Now what I'm told is when Rand Paul did meet with these Russian lawmakers, Brooke, he talked about Russian interference, but he wants to move beyond that and turn the page on that and instead focus on other areas of mutual interest and concern like what's happening in Syria. And of course, Brooke, Rand Paul is someone who's had a much less aggressive approach to Russia than a lot of his Republican counterparts. He's one of two senators who voted against a sanctions package last year that passed 90-2 that would have sanctioned Russia. And of course, he also defended the President at a very controversial Summit with Vladimir Putin in Russia -- in Helsinki. So, Paul here is sort of playing an emissary role between the Trump administration and Moscow. We'll see if he is any success in bringing some of these Russian lawmakers to Washington -- Brooke.

BALDWIN: We'll see. Manu, thank you so much.

And in New York, Governor Andrew Cuomo is now walking back his controversial remarks that he made in a speech this week where he suggested that America was never that great.

(BEGIN VIDEO CLIP) GOV. ANDREW CUOMO (D), NEW YORK: And look, the simple point is all this comes down to this. We're not going to make America great again. It was never that great. We have not reached greatness. We will reach greatness when every American is fully engaged.


BALDWIN: Governor Cuomo obviously took some heat against all sides including the President. Now the governor is clarifying what he says he meant.


CUOMO: The expression I used the other day was inartful, so I want to be very clear. Of course, America is great. And of course, America has always been great. No one questions that, as you know.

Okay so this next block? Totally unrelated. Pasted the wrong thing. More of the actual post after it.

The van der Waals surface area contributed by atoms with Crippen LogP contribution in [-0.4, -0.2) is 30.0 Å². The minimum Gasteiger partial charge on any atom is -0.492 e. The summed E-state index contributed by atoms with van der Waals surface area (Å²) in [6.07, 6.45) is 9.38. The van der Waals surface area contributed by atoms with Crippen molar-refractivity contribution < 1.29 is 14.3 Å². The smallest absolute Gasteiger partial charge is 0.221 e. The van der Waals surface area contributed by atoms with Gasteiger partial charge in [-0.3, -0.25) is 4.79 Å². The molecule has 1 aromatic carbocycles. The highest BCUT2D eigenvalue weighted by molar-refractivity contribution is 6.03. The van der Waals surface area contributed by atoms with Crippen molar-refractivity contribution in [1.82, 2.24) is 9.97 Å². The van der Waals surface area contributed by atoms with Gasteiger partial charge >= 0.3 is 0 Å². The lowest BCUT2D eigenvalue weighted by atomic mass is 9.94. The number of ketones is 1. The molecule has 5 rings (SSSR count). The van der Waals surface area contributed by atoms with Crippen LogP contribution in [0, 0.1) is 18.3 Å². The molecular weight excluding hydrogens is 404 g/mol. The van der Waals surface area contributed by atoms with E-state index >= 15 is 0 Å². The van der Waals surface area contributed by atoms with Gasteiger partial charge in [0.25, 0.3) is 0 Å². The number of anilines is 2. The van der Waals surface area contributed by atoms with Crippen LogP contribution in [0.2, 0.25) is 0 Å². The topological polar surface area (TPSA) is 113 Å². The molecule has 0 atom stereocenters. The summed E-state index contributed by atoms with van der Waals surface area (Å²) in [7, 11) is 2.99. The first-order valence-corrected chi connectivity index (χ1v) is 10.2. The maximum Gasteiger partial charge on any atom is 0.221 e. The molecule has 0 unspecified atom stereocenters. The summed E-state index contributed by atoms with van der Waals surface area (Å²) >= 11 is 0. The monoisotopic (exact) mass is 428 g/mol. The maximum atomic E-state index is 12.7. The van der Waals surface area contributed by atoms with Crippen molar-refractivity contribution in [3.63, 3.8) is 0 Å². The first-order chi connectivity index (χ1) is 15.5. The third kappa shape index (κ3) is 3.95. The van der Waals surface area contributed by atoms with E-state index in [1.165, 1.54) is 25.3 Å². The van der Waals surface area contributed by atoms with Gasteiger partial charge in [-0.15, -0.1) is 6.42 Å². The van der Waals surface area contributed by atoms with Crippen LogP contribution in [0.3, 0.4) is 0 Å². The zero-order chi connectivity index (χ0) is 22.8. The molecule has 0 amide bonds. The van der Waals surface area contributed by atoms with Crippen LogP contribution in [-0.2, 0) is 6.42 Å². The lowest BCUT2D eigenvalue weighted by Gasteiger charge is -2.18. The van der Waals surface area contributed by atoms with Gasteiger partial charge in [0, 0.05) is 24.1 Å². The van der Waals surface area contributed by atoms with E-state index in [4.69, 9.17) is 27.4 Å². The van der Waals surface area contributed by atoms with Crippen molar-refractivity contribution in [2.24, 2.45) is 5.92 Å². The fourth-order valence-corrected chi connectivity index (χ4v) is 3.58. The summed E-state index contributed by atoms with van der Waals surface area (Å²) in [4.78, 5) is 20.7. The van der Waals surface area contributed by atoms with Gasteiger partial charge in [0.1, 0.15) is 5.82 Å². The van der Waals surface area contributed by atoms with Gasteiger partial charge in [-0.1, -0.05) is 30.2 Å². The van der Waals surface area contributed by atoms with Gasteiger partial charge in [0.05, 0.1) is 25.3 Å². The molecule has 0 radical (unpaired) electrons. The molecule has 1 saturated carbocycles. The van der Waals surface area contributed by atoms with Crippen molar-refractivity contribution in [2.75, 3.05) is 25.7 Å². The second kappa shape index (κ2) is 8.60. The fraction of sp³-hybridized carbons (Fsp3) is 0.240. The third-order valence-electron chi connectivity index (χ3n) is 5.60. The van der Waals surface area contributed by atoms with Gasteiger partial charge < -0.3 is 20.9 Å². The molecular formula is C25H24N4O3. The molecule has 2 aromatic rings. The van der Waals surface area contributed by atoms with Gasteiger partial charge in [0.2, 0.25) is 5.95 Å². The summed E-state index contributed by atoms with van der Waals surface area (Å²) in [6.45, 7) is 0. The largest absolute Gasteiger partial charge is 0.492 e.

BALDWIN: Inartful he says. Maeve Reston is with me, CNN national political reporter. And Maeve, first just on President Trump's reaction to the comments he had made. He seems obsessed with jumping on this, tweeting about it yet again.

MAEVE RESTON, CNN NATIONAL POLITICAL REPORTER: Within the last, you know, six or seven minutes he is back to rapid fire tweets attacking Governor Cuomo for these comments. And you know, it's really interesting because you would expect a politician who's been, you know, in the arena for that long to realize that this is going to come out as a dumb statement. Because it's so easily, you know, captured in that short little phrase. We'll be seeing it in campaign ads for a long time, especially if he runs for President in 2020, which is very possible.

[15:40:04] But there is a silver lining for him in this in the sense that Trump is really taking him on. All yesterday and today he's in a tough reelection battle with Cynthia Nixon who had her own little tart response to this comment. And the people who are going to be voting for Cuomo would like to see him in a fight with Trump. In fact, that's something he has tried to play up in his campaign, that he would really take it to Donald Trump. So, in some ways this has become an opportunity for him if he handles it properly. Cynthia Nixon said that this was just another example of Andrew Cuomo trying to figure out what a progressive sounds like and missing by a mile. So, he's certainly taking it on all sides.